Also, and this might come as a bit of a shock to some of you, Beth Ditto is fat. Like, FAT. Not curvy, not chubby, not a little on the heavy side, but actually fat. What comes as no surprise in a culture of patriarchal fat-shaming and the enforcement of standardized beauty, Ditto is not known as that great voice from Gossip, or as that woman from Arkansas, or as that black-haired white lady who designs her own clothing, but mostly as that fat girl who sings quite well and wears tight clothing in public despite her weight. *pearl clutch*

You’d think that at some point the novelty would wear off, as I am quite sure that both Beth Ditto and everyone else already know that she is fat (if only because media outlets have been telling people for years now) – but nope. This is Gossip’s eighth album, and still the headlines of magazines’ supposed music reviews read like this one: “The Mega-Madonna“.

Looking on the bright side, one might have thought this could be an ode to the innovative mind or vocal strength of Ditto and not yet another hint at her weight, but: of course not. Andreas Borcholte, a man who has actually studied sociology and yet, seems to be unable to fathom the social dimension of the continuous and rather boring “FAAAAT!!!” puns in this article, cannot but write a “review” in which half of what he has to say about Gossip’s new record circles around Ditto’s weight.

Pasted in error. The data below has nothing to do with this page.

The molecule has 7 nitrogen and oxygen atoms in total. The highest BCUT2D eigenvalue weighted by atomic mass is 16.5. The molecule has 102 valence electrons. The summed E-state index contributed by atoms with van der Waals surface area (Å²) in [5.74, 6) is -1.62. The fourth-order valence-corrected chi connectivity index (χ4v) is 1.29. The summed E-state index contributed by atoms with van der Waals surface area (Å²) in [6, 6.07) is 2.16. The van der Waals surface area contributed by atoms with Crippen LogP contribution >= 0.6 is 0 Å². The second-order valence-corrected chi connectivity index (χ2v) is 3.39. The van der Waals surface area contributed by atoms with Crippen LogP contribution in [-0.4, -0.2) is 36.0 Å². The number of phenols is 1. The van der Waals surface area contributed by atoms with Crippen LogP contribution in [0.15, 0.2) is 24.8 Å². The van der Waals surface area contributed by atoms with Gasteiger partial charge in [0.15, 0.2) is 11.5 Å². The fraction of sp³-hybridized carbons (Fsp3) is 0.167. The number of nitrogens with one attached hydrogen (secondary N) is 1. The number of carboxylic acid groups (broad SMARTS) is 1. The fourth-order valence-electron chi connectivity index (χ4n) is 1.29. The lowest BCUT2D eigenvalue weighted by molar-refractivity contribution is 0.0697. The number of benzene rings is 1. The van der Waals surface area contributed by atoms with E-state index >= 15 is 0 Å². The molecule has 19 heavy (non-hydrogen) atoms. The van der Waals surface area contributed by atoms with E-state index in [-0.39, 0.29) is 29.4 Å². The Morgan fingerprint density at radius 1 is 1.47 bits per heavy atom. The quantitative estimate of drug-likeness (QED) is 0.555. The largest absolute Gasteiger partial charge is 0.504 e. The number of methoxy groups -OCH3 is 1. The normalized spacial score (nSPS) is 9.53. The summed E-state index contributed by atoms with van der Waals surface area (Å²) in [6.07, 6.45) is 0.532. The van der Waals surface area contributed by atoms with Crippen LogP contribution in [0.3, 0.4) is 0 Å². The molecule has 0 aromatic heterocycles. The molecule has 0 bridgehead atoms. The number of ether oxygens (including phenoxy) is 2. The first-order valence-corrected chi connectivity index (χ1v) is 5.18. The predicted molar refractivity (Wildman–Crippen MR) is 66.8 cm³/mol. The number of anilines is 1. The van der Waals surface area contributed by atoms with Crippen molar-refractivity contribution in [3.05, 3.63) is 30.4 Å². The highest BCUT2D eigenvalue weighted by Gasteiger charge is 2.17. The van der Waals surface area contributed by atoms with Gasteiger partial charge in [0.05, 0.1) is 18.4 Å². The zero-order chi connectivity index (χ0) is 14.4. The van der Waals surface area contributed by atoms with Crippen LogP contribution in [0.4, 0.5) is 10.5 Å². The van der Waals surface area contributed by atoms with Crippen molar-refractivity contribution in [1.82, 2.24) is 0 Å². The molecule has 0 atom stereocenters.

Apparently going for the “How many fat-related word choices can I possibly include”-award [is that a thing? Someone nominate me!], Borcholte commingles Ditto’s music with her weight, calling the singer “weighty”, “opulent”, “Knutschkugel”, gives her height/weight stats, and, oh how very surprising, has to connect Ditto to Adele (because all fat chicks in public know each other or are somewhat alike, right?).  At certain points, he provides a couple of lines about the actual record (*gasp!*), some anecdotes about the band, their views on Madonna, “homosexuality” and subversion, and, finally, a whopping two sentences of actual music evaluation in this review; but: the so very peculiar event here remains Ditto’s fat.

The male* gaze is certainly rather unsubtle in this piece, and the constant exoticization of a fat female public figure whose work can eventually be condensed to her weight, is not less apparent. I guess it is too much to ask of a music critic to write a nuanced piece about the actual music when a non-standardized attraction like Ditto can be gawked at. Thankfully, “Spiegel” linked the entire album – so you can be your own judge. It’s certainly more productive and instructive than reading yet another article about that fat girl who also sings.

Did I mention she was FAT? No, seriously: